Red alerts and skylarking waiting room chairs

Daniel Ciskowski’s speciality is emergency in public, especially in hospitals and senior centers. Originally from Poland, Daniel moved to Germany after completing his electrical engineering studies and arrived in Kirkenes two weeks ago to work as a service technician for Häberlein, a Bavaria based company that designs, makes, installs and maintains emergency call systems. His team ensures that the little button by your hospital bed will bring nurses and doctors flying to your bedside in a desperate moment, and Daniel enjoys the thought that his job saves lives. There is a lot of programming, norms and regulations to stay on top of and the system he and his colleagues are building has to work and it has to work precisely and without fail.

An alarm will activate at the nurses’ station when for example a call cable in a shower is pulled, or when an emergency ball is triggered with pressure in a bath, or even in the floor alerting a fall or in a door frame, letting senior center staff know of a night explorer heading out for an adventure.

Daniel’s time in Kirkenes has so far been smooth, smoother than his german colleagues who stumbled on some gender bureaucracy. Progressively, German ID cards don’t state the sex of the person, so the Norwegian office hit a wall in processing the new Cadolto staff as they could not officially confirm the sex of the burly men in the office…

Daniel is one of around 150 people toiling at the site every day, making sure that the hospital will be safe and sound. You might not have the pleasure of meeting him in the flesh as he is only in Kirkenes for another week, but rest assured his handiwork might just save your life one day. Mr. Ciskowski agreed to donate 15 minutes of his day in the name of art and dressed in the 50 meters of XXL cable that nicely mirrors his important, but not so visible contribution to the inner workings of the hospital right outside the main entrance.

© Karoline Hjorth & Riitta Ikonen

Häberlein, Daniel’s company, is a subcontractor of Cadolto who is in charge of the upper floors of the new hospital. Cadolto is based in Cadolzburg in Germany, a city of 11 000 inhabitants. It was a big event when some 330 modules that make up the hospital left the premises for a 3000 km journey to Sør-Varanger and it was an equally big event when the turnkey modules paraded through Kirkenes just a couple of weeks ago. © Karoline Hjorth & Riitta Ikonen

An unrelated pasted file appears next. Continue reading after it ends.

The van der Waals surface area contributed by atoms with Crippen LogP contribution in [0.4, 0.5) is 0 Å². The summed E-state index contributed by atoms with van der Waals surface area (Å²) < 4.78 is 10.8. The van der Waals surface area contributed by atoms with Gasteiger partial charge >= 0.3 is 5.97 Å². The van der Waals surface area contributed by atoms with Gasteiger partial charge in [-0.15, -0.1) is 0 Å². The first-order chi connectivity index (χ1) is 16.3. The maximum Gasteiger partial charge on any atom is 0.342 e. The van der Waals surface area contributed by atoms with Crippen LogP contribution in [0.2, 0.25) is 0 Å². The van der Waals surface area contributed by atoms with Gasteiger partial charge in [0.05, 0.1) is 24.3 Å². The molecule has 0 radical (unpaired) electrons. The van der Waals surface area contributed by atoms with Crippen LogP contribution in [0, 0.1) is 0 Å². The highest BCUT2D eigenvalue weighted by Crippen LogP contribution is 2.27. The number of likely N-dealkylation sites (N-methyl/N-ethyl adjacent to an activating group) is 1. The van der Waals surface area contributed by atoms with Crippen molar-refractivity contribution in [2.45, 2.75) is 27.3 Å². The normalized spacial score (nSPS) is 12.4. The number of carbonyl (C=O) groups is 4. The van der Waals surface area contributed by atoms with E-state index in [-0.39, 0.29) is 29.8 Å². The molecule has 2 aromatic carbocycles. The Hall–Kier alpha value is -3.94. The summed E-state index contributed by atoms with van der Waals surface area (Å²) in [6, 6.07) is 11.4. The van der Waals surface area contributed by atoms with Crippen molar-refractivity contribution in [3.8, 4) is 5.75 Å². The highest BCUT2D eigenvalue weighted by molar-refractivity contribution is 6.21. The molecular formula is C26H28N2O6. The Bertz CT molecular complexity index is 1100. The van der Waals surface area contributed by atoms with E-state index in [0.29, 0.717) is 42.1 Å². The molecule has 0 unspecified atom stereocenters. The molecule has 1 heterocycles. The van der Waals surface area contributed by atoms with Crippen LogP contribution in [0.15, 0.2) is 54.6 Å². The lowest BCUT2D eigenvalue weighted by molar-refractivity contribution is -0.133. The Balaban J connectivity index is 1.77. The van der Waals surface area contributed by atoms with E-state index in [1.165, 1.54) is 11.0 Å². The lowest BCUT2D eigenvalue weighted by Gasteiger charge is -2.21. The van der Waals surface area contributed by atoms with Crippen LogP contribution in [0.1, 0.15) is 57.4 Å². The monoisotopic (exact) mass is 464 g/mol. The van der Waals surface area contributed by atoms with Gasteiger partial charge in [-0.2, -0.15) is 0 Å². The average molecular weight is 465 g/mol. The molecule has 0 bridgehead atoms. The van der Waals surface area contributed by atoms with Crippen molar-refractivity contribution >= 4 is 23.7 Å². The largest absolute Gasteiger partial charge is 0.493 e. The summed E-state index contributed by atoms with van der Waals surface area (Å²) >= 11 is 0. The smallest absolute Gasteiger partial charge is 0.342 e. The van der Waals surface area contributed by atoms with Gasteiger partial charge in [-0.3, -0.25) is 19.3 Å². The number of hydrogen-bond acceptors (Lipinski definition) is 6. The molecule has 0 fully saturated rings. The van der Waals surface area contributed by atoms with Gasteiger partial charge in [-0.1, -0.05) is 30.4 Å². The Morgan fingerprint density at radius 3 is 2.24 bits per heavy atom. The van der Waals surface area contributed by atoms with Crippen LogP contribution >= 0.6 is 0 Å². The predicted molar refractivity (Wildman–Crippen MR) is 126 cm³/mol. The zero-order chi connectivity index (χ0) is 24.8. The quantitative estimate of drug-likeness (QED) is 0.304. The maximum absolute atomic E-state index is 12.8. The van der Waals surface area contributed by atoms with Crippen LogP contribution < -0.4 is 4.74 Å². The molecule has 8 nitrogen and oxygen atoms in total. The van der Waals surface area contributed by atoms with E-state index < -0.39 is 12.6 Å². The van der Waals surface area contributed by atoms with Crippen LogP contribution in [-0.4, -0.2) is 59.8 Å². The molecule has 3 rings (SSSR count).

© Karoline Hjorth & Riitta Ikonen

Daniel posted bravely to varied responses from his colleagues. © Karoline Hjorth & Riitta Ikonen

© Karoline Hjorth & Riitta Ikonen

Who would have thought ventilation ducting had such wonderful tonal range and photogenic qualities. © Karoline Hjorth & Riitta Ikonen

© Karoline Hjorth & Riitta Ikonen

Follow ongoing construction of the new hospital via webcam here, before sunlight fully disappears at the most northernly tip of Norway from mid-November to mid-January. © Karoline Hjorth & Riitta Ikonen

© Karoline Hjorth & Riitta Ikonen

© Karoline Hjorth & Riitta Ikonen

© Karoline Hjorth & Riitta Ikonen

After the lovely meeting with Daniel on site we moved on to a second rendez-vous with a fine selection of soon retiring waiting room chairs. Thank you Jan Sørgård and Geir Dørmænen for transporting the goods. © Karoline Hjorth & Riitta Ikonen

© Karoline Hjorth & Riitta Ikonen

The chair on the right used to belong to one of the chief physicians in the 1950s. The little one on the left usually holds a bromeliad plant in the X-Ray waiting room. © Karoline Hjorth & Riitta Ikonen

© Karoline Hjorth & Riitta Ikonen

© Karoline Hjorth & Riitta Ikonen

© Karoline Hjorth & Riitta Ikonen

The new hospital will have uniformed furniture and all of these guys will head towards new adventures elsewhere. © Karoline Hjorth & Riitta Ikonen

© Karoline Hjorth & Riitta Ikonen

Did you know you can fit seven regular chairs, one wheelchair and a table into one Fiat Punto? © Karoline Hjorth & Riitta Ikonen

 

 

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